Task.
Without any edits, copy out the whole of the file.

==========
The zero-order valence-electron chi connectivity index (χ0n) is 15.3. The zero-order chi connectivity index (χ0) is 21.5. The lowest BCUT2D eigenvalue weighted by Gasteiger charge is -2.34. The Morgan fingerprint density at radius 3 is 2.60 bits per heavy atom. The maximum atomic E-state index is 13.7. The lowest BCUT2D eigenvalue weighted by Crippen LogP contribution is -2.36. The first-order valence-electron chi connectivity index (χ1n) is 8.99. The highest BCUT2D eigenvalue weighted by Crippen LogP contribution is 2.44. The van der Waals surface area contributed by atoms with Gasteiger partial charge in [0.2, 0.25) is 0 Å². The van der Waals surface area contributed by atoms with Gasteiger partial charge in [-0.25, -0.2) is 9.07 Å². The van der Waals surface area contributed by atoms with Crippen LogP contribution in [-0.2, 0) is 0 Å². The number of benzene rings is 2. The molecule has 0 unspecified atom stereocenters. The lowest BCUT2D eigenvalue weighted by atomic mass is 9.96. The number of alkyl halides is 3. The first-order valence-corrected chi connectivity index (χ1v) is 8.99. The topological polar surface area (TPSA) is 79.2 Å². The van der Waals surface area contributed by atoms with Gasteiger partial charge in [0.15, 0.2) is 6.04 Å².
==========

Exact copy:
The zero-order valence-electron chi connectivity index (χ0n) is 15.3. The zero-order chi connectivity index (χ0) is 21.5. The lowest BCUT2D eigenvalue weighted by Gasteiger charge is -2.34. The Morgan fingerprint density at radius 3 is 2.60 bits per heavy atom. The maximum atomic E-state index is 13.7. The lowest BCUT2D eigenvalue weighted by Crippen LogP contribution is -2.36. The first-order valence-electron chi connectivity index (χ1n) is 8.99. The highest BCUT2D eigenvalue weighted by Crippen LogP contribution is 2.44. The van der Waals surface area contributed by atoms with Gasteiger partial charge in [0.2, 0.25) is 0 Å². The van der Waals surface area contributed by atoms with Gasteiger partial charge in [-0.25, -0.2) is 9.07 Å². The van der Waals surface area contributed by atoms with Crippen LogP contribution in [-0.2, 0) is 0 Å². The number of benzene rings is 2. The molecule has 0 unspecified atom stereocenters. The lowest BCUT2D eigenvalue weighted by atomic mass is 9.96. The number of alkyl halides is 3. The first-order valence-corrected chi connectivity index (χ1v) is 8.99. The topological polar surface area (TPSA) is 79.2 Å². The van der Waals surface area contributed by atoms with Gasteiger partial charge in [0.15, 0.2) is 6.04 Å².